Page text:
Sculpting in metal, primarily in bronze, forged steel, stainless steel, and aluminium has been a passion of Mark's since 1995. Mark has produced many commissions and his work can be found in collections in four continents. He has exhibited extensively at Chelsea Flower Show and in sculpture parks and exhibitions throughout the UK, he has completed several monumental public commissions and is currently working on a monumental 'Tree of Life' for a UK hospital.
Mark Reed’s sculptures are deeply rooted in themes of nature and his place within it, science, family and the passage of time. He works predominantly in metal, casting the bronzes himself and physically shaping the forged steel which is transformed often from the original concept as he sculpts- a cipher for memories and emotions that are both personal and universal.
Raised on his family’s fruit farm in Norfolk, England ‘the essential arts of observation of the patterns and forms within nature are ingrained on my memory’. He concentrates on the spirit in nature, both plant and human, incorporating movement and emotion within his work.
He is inspired by the mechanics of natural forms and the way they contribute to the aesthetic appearance of a plant or animal.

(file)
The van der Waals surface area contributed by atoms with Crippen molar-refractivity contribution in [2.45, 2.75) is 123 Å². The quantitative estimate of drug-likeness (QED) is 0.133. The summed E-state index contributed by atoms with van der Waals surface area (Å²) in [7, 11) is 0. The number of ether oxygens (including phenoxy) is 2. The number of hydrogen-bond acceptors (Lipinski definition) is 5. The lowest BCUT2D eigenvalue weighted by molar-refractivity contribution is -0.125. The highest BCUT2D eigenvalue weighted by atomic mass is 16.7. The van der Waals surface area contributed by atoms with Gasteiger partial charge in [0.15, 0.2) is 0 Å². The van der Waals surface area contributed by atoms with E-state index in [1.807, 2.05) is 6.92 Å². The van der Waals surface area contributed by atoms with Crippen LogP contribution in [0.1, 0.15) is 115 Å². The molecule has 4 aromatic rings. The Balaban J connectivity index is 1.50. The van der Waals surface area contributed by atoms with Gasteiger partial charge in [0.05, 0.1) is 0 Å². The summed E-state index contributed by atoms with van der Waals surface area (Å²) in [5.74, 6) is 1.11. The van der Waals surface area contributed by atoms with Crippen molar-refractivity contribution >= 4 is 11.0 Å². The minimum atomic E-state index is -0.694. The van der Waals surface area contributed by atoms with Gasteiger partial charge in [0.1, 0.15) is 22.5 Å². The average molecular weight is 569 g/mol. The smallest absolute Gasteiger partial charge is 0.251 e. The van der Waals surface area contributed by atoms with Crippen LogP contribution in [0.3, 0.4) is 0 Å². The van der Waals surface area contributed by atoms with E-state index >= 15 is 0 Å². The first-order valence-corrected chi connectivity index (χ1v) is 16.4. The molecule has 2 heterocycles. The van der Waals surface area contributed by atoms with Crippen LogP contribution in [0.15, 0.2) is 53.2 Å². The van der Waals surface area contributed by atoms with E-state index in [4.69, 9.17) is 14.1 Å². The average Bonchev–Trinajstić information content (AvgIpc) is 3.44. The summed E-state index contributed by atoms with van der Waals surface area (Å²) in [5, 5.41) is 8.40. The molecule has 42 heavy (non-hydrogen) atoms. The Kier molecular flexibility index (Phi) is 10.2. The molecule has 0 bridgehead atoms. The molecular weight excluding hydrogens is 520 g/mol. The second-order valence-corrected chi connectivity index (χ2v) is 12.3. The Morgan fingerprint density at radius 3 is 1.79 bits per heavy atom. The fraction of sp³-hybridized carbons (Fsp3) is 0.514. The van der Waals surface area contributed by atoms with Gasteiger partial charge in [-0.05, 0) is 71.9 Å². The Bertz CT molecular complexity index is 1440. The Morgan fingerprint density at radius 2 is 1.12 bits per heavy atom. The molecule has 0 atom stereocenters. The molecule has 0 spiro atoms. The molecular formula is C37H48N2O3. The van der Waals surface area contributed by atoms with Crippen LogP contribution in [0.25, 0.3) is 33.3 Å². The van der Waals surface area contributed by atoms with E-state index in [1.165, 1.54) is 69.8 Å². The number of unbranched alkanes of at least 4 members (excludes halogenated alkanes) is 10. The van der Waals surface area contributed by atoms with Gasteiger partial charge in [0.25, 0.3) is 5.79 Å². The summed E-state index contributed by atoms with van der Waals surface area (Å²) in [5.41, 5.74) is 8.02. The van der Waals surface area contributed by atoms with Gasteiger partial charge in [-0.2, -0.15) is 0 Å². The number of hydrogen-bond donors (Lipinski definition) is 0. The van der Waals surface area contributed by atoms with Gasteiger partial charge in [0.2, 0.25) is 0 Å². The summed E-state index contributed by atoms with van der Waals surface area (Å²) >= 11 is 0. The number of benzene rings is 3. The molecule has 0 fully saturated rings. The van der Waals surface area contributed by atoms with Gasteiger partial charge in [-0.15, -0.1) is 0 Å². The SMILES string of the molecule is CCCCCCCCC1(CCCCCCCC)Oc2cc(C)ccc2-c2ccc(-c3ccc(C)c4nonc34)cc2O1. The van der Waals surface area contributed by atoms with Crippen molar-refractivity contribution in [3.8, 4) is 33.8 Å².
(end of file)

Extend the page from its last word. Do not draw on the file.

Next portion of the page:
Reed is fascinated by the juxtaposition of the alien and yet familiar, the alliance of science and nature, so the fractal spiral occurs in his bronze Ammonite Slice , and this mathematical form is found from the ancient fossil to the tips of the unfurling fern. Mark is intrigued by intangible configurations as well, particularly in how an entity exists as an component in a hierarchy of collectives. In his bronze Life Leaf a solitary leaf is the “life giver”, it gives energy to the entire tree, whilst being recycled into the system.
The family and his place within it is symbolic of the universal- the experiences which guide and change us in our movement throughout life. Coming to terms with the death of his baby daughter gave rise to Salvation- a fragmented teardrop representing pain and tears but also water which gives rise to life and growth.
Several of Mark Reed’s sculptures have been inspired by the desire to cradle and protect his children, as his need to find shade for his newborn son inspired his monumental Arbour Metallum tree sculpture.
Mark’s ‘Blossom’ sculpture was inspired by a Max Muller quote, ” A flower cannot blossom without sunshine, and man cannot live without love”.